Monday, February 4, 2013

Helping a friend who is stuck

What do you do when a colleague, friend, or mentee falls off their writing wagon? Pushing might feel unkind, uneasy, but should we always take the easy path with those we care about? How much tension should we be willing to cause to help someone get back to writing?

When we are stuck, we come up with a thousand reasons why we are stuck, and do whatever we can to avoid confronting it. When people remind us of how stuck we are, we can easily turn on them, be defensive, or avoid emails or calls.

I would love to hear from some of you the strategies you have developed. I still struggle with how much to push, and when to back off and give someone their space. After all, adults have freewill, and we should do what they wish, correct? If someone wants to be left alone, should we?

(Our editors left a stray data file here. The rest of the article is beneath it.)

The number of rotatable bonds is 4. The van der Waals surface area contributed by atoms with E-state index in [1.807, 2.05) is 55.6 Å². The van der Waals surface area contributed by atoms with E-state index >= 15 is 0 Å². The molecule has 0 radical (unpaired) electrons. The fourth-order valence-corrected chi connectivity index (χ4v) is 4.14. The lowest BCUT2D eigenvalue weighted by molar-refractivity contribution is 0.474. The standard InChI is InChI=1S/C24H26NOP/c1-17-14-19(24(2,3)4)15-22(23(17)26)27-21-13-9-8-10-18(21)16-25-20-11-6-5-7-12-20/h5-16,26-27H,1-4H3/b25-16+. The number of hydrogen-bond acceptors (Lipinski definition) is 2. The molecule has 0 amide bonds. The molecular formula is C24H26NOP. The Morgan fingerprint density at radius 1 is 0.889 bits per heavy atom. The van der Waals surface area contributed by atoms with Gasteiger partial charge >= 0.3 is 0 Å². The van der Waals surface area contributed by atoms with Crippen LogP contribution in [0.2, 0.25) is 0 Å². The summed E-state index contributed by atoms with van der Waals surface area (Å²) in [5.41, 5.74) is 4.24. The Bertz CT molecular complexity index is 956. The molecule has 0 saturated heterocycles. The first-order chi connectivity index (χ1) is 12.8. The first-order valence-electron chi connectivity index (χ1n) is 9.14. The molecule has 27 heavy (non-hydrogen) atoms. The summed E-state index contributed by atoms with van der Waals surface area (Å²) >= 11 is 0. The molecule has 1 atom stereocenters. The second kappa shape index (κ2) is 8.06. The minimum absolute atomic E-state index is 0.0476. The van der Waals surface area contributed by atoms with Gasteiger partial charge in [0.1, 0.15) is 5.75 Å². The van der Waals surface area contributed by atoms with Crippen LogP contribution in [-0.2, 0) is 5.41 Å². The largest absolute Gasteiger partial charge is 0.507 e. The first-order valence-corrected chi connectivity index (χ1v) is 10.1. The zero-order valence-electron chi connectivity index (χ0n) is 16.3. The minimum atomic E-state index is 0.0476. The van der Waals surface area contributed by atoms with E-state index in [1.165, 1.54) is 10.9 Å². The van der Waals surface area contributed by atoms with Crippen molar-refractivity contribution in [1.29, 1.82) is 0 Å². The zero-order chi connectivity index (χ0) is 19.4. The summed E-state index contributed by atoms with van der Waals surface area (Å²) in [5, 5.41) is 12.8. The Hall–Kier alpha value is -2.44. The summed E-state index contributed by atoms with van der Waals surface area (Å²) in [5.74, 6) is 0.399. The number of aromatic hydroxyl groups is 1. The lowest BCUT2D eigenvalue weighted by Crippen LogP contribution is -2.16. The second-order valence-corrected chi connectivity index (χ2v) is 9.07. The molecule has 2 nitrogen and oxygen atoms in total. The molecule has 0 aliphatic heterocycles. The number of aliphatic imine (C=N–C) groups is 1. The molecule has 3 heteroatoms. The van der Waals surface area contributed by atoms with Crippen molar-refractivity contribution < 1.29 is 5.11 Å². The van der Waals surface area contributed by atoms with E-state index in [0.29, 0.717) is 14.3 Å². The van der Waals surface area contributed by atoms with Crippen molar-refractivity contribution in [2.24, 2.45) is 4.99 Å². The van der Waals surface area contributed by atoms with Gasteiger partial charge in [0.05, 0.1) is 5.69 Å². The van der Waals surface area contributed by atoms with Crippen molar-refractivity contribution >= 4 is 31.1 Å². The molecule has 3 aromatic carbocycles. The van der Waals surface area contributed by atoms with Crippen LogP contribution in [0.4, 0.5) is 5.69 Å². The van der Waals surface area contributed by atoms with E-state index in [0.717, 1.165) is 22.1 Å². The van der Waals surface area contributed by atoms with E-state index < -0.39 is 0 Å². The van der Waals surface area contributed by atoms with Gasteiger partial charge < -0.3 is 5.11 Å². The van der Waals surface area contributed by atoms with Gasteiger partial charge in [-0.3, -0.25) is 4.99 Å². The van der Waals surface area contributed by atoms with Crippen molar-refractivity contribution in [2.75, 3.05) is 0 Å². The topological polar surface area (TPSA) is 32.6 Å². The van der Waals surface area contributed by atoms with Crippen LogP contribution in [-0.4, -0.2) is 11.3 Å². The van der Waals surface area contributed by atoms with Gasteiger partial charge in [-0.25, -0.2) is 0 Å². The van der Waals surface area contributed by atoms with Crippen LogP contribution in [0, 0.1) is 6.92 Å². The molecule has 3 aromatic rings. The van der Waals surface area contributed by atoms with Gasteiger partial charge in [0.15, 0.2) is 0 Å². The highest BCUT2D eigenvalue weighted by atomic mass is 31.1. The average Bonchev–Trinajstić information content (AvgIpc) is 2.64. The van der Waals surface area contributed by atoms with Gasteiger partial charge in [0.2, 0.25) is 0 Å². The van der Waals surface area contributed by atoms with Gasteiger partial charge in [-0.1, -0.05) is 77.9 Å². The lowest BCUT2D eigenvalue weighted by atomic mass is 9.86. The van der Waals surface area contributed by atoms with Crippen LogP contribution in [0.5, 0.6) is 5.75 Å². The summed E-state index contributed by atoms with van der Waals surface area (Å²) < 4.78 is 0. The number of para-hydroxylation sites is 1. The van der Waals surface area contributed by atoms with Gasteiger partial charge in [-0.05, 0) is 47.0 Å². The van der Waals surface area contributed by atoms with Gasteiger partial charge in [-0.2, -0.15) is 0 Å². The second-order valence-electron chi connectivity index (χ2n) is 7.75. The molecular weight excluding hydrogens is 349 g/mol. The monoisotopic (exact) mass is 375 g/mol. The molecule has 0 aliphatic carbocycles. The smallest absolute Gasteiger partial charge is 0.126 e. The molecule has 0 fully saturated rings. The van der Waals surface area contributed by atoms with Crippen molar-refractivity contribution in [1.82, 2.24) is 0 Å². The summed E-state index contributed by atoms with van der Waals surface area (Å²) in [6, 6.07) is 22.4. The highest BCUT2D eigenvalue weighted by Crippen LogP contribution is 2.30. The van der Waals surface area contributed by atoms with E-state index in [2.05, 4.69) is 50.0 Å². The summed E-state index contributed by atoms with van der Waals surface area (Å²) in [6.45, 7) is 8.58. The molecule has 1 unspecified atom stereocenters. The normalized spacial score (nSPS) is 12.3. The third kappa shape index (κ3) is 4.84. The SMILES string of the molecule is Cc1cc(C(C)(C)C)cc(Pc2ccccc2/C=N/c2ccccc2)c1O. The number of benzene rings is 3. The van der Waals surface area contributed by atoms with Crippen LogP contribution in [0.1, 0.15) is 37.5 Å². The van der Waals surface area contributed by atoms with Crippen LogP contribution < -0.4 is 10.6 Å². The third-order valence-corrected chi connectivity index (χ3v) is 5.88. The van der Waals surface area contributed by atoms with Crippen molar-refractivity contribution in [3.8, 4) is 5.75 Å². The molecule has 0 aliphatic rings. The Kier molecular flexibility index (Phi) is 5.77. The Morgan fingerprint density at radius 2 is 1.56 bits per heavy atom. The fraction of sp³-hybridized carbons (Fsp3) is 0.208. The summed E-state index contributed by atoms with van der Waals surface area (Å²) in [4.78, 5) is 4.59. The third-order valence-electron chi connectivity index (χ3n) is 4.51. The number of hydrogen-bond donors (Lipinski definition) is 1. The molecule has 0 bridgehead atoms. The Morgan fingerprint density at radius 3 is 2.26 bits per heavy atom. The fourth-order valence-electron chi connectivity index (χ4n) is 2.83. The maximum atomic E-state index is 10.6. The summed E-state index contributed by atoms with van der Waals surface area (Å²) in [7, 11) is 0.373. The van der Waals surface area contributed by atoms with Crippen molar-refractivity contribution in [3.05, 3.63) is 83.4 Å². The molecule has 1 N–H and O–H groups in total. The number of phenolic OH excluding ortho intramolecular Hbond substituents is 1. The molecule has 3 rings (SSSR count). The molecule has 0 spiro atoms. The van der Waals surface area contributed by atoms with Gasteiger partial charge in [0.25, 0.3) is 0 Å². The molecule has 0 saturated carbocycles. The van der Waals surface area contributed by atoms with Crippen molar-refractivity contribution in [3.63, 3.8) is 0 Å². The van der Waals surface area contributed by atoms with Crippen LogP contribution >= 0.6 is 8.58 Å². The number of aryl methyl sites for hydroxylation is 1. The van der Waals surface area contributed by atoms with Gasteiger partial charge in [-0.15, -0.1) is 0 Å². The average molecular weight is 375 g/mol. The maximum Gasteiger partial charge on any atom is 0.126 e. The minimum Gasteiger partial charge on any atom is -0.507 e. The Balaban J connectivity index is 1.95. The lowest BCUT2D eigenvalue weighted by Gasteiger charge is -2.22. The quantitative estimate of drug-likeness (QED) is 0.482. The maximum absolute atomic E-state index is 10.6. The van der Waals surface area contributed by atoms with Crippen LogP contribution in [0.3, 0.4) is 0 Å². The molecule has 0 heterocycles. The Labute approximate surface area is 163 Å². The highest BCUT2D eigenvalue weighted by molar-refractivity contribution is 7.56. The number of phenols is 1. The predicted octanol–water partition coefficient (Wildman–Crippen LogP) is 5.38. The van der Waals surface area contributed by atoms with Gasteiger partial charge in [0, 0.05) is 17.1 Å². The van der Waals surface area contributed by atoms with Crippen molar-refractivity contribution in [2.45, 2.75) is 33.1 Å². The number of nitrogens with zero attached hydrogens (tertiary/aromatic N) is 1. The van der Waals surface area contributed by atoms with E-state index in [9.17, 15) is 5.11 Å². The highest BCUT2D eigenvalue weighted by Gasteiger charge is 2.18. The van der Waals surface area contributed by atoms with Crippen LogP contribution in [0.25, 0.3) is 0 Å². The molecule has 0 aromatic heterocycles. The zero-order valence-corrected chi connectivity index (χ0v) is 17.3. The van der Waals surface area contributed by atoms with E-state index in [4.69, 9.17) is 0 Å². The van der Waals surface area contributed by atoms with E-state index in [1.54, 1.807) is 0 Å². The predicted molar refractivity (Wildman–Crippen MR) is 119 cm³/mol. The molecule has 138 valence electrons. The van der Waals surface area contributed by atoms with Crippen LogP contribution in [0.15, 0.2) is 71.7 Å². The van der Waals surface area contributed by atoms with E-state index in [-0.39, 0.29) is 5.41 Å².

Still, the stakes are often high, and we are in community with each other. Sometimes, caring for people means being willing to piss them off, and risk being abandoned by them.

1 comment:

  1. I have an agreement with a senior colleague who is not my formal mentor to please nag me as much or as often as needed. Yes, it sucks to hear "when is that paper on X going to be submitted" but I've desperately needed those redirections several times this past year. Prior to his nagging I was lucky to submit 1-2 manuscripts and since his nagging I've submitted 6 in the past year. Not having data wasn't my problem - not publishing completed studies was definitely a problem. The feedback was always at the best level of firm and kind. Not taking many excuses or at least re-framing them in terms of what can I do now. Don't stop bugging us!